Coming into this season, the hockey world might not have believed in Devan Dubnyk’s ability as a starting goaltender in the National Hockey League. However, the netminder’s self confidence never waivered.
The story is well known now: traded twice last year and ended the season in the American Hockey League; signed a free-agent deal to backup with the Arizona Coyotes to start the year; acquired by Minnesota and catapulted the Wild into the Stanley Cup Playoffs.
Before Dubnyk came to Minnesota, the club was amidst a six-game slide. When the team acquired the netminder from Arizona on Jan. 14, he believed the Wild could make the playoffs, despite being eight points out of the Western Conference’s final wild card spot.
“I don’t think you realize when you’re eight points back, it doesn’t seem like that much and then obviously you see what you need to do to come back from that,” Dubnyk said. “For me, when I was coming here, I was real excited about the chance to play, but also I was fully aware of how good of a team this was. I think we all believed we could get there.”
His faith quickly transferred on the ice. In his first game with the Wild against the Buffalo Sabres on Jan. 15, he pitched an 18-save shutout. It was during the first few minutes of the contest that Wild Head Coach Mike Yeo saw the impact the netminder could have on a club devoid of confidence.
“It was immediate,” Yeo said. “I remember how that game started out. I remember Buffalo had the first, two or three scoring chances.”
Dubnyk’s confidence trickled down to the rest of the lineup. With the 6-foot-6 netminder patrolling the crease, the rest of the team was able to concentrate on their individual tasks.
“We needed a change, things weren’t going well for us,” defenseman Ryan Suter said. He came in and was that change that we needed.
“He was able to carry us to where we are now.”
Even with the audacious beginning, it would’ve been hard to fathom that Dubnyk and Minnesota would go on such an impressive run to secure the first wild card sport in the West. The netminder piled up wins like a Mason stacking bricks. He had a six-game winning streak and two five-game win streaks, and the Wild did not lose consecutive games in regulation after the trade. Starting 38 straight games with the Wild, he went 27-8-2 with a 1.73 goals-against average, .938 save percentage and five shutouts.
“I don’t know if any of us were expecting him to continue the way that he did,” Yeo said. “It’s remarkable the season that he’s had and the level of play that he’s been at game after game after game.”
The individual accolades came with team success. Dubnyk was honored with the First Star of the Month (February), Third Star of the Month (March), First Star of the Week (Feb. 9 and March 30) and Third Star of the Week (Feb. 2).
Now Dubnyk faces a new test: the Stanley Cup Playoffs. This is the first time the netminder has made a trip to the postseason. With the Wild making its third consecutive trip to the playoffs, Dubnyk is primed to join a squad with some experience.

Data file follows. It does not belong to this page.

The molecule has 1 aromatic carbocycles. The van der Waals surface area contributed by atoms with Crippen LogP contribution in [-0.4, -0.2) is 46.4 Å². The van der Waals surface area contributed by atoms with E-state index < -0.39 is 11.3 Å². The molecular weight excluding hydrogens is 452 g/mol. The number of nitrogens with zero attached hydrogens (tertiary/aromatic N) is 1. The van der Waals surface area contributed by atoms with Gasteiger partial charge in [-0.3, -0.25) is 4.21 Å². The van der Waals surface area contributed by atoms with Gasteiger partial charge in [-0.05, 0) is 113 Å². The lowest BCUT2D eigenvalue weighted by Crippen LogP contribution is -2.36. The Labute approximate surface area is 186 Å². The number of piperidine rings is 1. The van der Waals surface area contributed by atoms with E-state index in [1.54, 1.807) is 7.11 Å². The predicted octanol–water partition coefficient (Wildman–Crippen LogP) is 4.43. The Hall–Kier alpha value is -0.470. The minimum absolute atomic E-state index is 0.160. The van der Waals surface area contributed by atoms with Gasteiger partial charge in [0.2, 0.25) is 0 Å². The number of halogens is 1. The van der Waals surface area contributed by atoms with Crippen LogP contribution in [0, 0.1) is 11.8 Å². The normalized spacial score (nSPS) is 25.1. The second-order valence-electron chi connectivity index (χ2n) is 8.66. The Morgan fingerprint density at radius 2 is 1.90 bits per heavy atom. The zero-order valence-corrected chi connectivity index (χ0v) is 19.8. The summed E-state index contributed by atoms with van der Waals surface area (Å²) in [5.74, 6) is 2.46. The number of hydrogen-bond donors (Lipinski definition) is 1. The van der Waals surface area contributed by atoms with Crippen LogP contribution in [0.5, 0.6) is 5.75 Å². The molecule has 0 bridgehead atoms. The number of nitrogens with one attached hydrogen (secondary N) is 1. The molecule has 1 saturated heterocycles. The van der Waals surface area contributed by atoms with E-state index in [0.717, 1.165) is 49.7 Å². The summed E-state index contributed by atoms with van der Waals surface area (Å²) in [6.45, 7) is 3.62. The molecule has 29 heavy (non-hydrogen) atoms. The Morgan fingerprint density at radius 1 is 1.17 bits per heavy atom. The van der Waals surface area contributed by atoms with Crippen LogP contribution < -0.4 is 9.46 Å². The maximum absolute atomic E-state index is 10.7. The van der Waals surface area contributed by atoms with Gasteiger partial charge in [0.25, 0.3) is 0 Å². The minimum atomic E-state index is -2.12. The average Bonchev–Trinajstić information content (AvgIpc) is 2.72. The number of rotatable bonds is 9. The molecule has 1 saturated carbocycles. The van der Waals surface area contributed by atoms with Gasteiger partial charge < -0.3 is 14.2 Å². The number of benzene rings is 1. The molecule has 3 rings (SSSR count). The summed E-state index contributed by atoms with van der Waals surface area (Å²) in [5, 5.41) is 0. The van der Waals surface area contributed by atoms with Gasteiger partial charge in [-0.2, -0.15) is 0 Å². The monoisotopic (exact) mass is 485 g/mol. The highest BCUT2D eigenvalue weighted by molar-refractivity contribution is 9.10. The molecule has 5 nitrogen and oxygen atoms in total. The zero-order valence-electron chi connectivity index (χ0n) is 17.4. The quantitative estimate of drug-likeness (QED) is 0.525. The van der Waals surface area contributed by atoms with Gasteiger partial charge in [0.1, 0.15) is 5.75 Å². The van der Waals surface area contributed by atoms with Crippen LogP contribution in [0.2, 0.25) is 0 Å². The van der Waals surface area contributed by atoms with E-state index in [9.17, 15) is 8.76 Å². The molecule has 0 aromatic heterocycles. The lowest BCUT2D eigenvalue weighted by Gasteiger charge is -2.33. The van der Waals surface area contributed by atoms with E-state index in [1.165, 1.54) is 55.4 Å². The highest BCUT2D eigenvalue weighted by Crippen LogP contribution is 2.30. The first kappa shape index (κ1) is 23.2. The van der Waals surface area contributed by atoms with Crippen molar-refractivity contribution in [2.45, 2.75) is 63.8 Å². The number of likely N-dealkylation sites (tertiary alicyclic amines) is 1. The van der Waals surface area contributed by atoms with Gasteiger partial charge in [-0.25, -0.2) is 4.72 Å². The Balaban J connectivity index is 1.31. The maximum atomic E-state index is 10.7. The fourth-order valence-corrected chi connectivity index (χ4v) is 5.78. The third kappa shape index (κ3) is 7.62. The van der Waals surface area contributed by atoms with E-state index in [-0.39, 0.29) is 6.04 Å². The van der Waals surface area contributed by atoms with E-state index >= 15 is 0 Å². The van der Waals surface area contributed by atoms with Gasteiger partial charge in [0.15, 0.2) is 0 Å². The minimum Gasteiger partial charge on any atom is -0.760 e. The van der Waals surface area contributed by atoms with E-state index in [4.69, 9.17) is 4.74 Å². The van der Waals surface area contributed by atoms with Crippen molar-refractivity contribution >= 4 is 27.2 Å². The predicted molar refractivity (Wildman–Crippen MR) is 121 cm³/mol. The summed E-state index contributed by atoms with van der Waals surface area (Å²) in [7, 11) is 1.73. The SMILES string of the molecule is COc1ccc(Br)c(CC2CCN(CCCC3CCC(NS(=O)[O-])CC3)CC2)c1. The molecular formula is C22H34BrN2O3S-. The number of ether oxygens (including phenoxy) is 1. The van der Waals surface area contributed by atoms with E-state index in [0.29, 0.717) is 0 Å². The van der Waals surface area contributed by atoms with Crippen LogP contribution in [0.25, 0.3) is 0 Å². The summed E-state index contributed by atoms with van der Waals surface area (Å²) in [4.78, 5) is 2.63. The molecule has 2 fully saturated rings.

“Five years and don’t get there and you just want to be a part of it real bad. You see how hard you have to work to get there,” Dubnyk said. “You realize how good of a group we have in here and we got a real opportunity to do something good here, that makes it more exciting.
“I think everybody in here is really looking forward to it.”
Just because the games are getting bigger doesn’t mean the goaltender is changing his focus. The Wild has a monumental challenge in front of it, the Central Division winning, St. Louis Blues. The goaltender will stick with the approach that has him playing meaningful games in April for the first time in his career.
“It’s exciting to get here, but the reason I’ve been able to feel good and do some good things on the ice, is by keeping the picture small and really just concentrating on that single game at a time,” Dubnyk said. “That’s going to be extremely important now, just to really concentrate and work on what I’ve been doing, and not think about anything else, just that next push, the next stop.”
Yeo believes in the netminder and thinks he has the all tools to continue his strong play. The bench boss said he balances being well prepared mentally with staying loose, a ying-and-yang that keeps him even keeled between the pipes.
This mentality should benefit the 28-year-old in a seven game series. With Dubnyk in net, the Wild believes it again can knock off the Central’s top team, like it did a year ago against the Colorado Avalanche.
“You can have all the confidence you want, but players have to earn confidence,” Yeo said. “And they have to earn the confidence of their teammates.”
With a remarkable regular season now in the rearview mirror, Dubnyk and the Wild are poised to march forward in the Stanley Cup Playoffs.